I’m reposting this blog entry from last year – I’m a bit late this year, but you still have time to make your own poppy! It only takes about half an hour.

Right after Halloween in Canada, poppy pins blossom on lapels across Canada. We have Remembrance Day on November 11th to commemorate the sacrifices of war.

The poppy is a symbol of remembrance, and was popularized after the First World War due to a poem by Lieutenant-Colonel John McCrae. Few poppies grew in Flanders, France, before the war broke out; rubble from bombardments enriched the soil with lime, and then the fields exploded with the blood-red flowers. Once the war was over, the lime became reabsorbed and the poppies disappeared.

lapel poppy

In Flanders Fields
In Flanders fields the poppies blow
Between the crosses, row on row,
That mark our place; and in the sky
The larks, still bravely singing, fly
Scarce heard amid the guns below.

We are the dead. Short days ago
We lived, felt dawn, saw sunset glow,
Loved, and were loved, and now we lie
In Flanders fields.

Take up our quarrel with the foe:
To you from failing hands we throw
The torch; be yours to hold it high.
If ye break faith with us who die
We shall not sleep, though poppies grow
In Flanders fields.

– Lt. Col. John McCrae

poppy

So to help you remember, here’s a little free pattern for a poppy. It knits up very quickly in scrap yarn – I used aran weight black scrap yarn, and triple-stranded Schaefer Anne for the red. You want to use a small needle so that it’s stiff. Finished size is approximately 2 inches across.

Download Poppy.pdf

Poppies are not bought or sold; people make a contribution for their poppy.
Any donations from this pattern will be given to the Royal Canadian Legion Poppy Fund, which is used to provide immediate assistance to ex-servicemen and women in need. This may include food, shelter or medical attention for them or their families. Also, education bursaries are granted to children and grandchildren of ex-service personnel.

More information about the Royal Canadian Legion Poppy Campaign.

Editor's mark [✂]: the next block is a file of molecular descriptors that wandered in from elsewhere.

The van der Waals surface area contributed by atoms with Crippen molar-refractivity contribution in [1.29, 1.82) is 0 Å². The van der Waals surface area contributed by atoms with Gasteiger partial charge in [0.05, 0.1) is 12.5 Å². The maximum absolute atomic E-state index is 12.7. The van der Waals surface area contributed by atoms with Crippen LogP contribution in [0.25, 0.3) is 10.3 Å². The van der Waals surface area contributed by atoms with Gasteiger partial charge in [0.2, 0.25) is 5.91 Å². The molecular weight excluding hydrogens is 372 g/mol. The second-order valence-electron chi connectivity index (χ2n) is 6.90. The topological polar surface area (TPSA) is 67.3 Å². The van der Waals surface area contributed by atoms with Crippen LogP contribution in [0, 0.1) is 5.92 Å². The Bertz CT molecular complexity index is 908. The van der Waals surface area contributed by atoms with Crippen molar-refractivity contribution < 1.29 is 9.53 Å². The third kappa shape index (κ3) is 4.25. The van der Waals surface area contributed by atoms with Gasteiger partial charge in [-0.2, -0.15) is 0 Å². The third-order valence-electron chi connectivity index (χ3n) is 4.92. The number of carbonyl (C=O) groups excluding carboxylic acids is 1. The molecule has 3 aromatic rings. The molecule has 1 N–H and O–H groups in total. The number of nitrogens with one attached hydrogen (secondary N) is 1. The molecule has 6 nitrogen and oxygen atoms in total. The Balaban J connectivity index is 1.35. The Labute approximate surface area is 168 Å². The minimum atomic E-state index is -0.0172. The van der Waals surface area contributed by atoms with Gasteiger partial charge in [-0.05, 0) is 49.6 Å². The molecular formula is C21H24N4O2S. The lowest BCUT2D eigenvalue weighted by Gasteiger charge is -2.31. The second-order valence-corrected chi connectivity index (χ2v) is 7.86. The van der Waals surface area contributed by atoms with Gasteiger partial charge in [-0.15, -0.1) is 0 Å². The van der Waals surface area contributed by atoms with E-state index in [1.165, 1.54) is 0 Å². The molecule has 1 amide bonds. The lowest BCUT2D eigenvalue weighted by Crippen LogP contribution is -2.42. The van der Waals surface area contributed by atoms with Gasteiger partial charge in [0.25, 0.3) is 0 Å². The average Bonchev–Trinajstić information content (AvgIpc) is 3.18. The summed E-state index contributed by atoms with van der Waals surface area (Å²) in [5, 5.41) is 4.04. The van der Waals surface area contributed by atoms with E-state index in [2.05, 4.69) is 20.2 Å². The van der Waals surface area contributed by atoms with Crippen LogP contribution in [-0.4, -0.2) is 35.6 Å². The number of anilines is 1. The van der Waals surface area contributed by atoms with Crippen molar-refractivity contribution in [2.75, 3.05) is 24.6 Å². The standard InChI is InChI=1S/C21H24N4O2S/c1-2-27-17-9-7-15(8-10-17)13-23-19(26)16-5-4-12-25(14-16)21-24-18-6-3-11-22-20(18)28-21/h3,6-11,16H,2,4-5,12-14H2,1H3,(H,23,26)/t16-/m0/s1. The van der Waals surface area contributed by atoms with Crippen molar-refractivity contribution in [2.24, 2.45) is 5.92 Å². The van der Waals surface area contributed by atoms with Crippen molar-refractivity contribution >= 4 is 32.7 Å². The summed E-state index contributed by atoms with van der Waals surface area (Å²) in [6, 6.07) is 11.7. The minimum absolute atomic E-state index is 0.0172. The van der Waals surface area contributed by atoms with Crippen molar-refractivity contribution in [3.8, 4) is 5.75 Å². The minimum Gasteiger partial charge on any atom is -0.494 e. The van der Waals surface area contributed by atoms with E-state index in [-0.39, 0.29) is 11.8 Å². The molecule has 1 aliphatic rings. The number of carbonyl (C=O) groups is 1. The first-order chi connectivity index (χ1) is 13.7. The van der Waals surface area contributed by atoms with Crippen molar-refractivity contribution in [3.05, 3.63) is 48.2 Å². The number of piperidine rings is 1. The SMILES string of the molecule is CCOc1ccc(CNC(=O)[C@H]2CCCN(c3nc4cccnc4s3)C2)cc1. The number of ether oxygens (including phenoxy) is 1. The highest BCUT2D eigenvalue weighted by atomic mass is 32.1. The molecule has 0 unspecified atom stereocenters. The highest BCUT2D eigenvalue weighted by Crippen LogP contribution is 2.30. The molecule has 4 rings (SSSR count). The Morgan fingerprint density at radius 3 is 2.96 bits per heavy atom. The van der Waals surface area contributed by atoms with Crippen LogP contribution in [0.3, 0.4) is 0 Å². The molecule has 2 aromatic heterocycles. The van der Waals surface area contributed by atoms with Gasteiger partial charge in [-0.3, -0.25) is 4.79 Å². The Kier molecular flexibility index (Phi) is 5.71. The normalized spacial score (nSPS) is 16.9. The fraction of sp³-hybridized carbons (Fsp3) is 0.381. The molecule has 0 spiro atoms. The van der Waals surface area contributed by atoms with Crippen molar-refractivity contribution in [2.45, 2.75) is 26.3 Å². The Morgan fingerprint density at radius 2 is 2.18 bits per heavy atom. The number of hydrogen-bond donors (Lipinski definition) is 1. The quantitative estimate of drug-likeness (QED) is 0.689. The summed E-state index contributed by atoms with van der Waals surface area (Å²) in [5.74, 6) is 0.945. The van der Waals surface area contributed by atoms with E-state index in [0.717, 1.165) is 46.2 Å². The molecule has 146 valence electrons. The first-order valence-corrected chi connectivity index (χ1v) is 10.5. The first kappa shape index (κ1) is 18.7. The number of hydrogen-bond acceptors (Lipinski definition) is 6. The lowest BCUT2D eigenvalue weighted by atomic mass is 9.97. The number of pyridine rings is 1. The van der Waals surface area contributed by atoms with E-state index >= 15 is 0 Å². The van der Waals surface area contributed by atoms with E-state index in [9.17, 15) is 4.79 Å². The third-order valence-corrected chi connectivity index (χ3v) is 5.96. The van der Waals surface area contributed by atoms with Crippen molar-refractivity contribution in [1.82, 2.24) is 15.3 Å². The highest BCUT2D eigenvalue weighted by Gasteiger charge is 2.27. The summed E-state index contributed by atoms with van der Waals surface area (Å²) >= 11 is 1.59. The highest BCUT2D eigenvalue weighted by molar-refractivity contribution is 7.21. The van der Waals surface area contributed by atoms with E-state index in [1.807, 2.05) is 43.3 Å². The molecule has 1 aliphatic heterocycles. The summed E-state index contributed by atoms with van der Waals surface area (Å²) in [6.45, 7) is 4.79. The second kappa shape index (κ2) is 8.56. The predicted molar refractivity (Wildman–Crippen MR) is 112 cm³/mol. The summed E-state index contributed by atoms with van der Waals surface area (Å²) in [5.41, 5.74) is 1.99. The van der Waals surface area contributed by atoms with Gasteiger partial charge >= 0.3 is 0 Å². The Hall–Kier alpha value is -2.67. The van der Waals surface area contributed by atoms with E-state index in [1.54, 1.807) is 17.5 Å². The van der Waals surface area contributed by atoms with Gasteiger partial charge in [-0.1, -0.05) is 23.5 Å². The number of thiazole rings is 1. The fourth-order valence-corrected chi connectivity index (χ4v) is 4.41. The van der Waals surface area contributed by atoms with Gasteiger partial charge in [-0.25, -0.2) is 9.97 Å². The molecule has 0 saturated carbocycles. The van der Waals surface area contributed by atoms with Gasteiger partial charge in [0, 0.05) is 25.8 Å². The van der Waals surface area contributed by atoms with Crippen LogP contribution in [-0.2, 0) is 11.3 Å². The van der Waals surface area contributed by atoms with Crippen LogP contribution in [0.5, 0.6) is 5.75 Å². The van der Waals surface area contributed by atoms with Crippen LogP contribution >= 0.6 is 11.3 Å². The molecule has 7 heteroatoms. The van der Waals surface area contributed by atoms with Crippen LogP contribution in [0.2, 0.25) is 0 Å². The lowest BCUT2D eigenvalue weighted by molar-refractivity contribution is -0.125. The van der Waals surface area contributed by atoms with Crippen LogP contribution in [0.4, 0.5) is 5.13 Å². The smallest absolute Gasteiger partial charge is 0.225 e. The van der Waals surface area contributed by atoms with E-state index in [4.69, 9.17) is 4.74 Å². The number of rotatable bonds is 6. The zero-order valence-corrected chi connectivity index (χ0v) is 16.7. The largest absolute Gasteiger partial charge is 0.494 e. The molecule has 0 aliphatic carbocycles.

Please make a donation to your local Royal Canadian Legion or other legion group.

6 Responses to “poppies, 2011”

  1. Brandi

    We do something similar in the US with the American Legion Auxillary. I used to give out the poppies when I was young now my daughter does it.

    Reply
  2. Karen Lauterwasser

    Thanks for reminding me – of the day and what it means. When Remembrance Day comes around, or I hear this poem quoted, I always think of this song:

    http://www.youtube.com/watch?v=RzmU6guHv_A&feature=related

    There is a bit of an intro, but it is a performance by the singer/songwriter himself, so worth a listen. The song always makes me feel like I can see the fields, and also makes me feel very sad. And hopeful, that we can learn not to make war any more.

    Reply
  3. meg

    My donation will be going to the American Legion. I made two poppies this morning. One for me, one for my dog. We worked at our LYS today!

    Reply
  4. Debra Perli

    Thank you for this pattern, I will have some made for our local American Legion. thank you Karen Lauterwasser for the link, I printed the lyrics.

    Reply
  5. Natty

    Thank you so much for sharing this pattern I will be making a few of them.

    Reply
  6. Ruth

    Thank you so much for the pattern my mum asked me for it as I piurchsed a knitted poppy for her last year and now al her friends would like one so will do some for tomorrow an dthen next year.

    Reply

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